We have updated our Privacy Policy Please take a moment to review it. By continuing to use this site, you agree to the terms of our updated Privacy Policy.

It all begins with a crash.

One night, seventeen year old Wolf steals his mother’s car and drives six hundred kilometres in search of his sister, who left home ten years ago. Unlicensed and on edge, he veers onto the wrong side of the road and causes an accident. He is arrested, imprisoned, and leaves his mother and sister to pick up the pieces.

What follows is an unflinching account of the events that lead to this moment, told through the alternating perspectives of Wolf’s mother, sister and various other voices. In this raw and poignant novel, Nathacha Appanah reveals how trauma shapes generations and the wounds it leaves behind. The Sky Above the Roof is both a portrait of a fractured family and a poetic exploration of the ways we break apart and rebuild

Translated from the French by Geoffrey Strachan

Reviews

With this magnificent text Nathacha Appanah has never been so close to the poetry that she carries in her work. Great, great literature.
Mohammed Aïssaoui, Le Figaro Littéraire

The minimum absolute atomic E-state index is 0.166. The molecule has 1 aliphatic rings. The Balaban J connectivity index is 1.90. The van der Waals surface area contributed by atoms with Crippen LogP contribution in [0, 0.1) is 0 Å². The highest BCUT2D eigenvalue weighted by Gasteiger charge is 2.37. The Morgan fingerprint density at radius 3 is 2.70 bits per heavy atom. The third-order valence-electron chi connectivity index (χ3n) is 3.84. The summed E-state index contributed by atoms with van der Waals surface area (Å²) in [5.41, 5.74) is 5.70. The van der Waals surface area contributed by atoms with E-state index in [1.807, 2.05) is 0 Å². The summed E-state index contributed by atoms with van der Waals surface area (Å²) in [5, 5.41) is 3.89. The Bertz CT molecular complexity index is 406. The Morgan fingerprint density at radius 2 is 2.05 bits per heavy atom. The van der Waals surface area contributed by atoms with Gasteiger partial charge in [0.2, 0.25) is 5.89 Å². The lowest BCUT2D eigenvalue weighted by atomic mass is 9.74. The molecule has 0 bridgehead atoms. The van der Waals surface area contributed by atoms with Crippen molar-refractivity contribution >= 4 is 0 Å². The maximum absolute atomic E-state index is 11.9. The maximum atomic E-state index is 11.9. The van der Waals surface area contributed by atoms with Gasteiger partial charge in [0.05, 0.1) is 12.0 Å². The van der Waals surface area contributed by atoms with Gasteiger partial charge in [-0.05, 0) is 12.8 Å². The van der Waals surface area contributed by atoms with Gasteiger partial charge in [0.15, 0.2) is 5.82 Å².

The author of The Tropic of Violence creates an unexpected opening in the gray sky of everyday life. It unveils a world in which the most vulnerable or the strongest among us can climb, sheltered from the blows of life: poetry. Breathtaking.
Flavie Philipon, Elle
It's beautiful, extraordinarily delicate
François Busnel, La Grande Librairie
Shrouded in darkness and rare poetry, Nathacha Appanah's new novel is a haunting song that leaves a lasting mark.
Alexandre Fillon, Les Échos Weekend
There is tale in this novel, a sweetness about pain and perpetual marginality, from which emanates a dreamlike atmosphere.
Valérie Marin La Meslée, Le Point
Nathacha Appanah's intimate and luminous writing questions the inevitability of the transmission of trauma from one generation to another.
Jean-Christophe Ploquin, La Croix
Nathacha Appanah does not judge; she looks, writes, describes, heals wounds, gently blows on scars. It is very sweet. Very painful. Very loving, too.
Éric Libiot, L'Express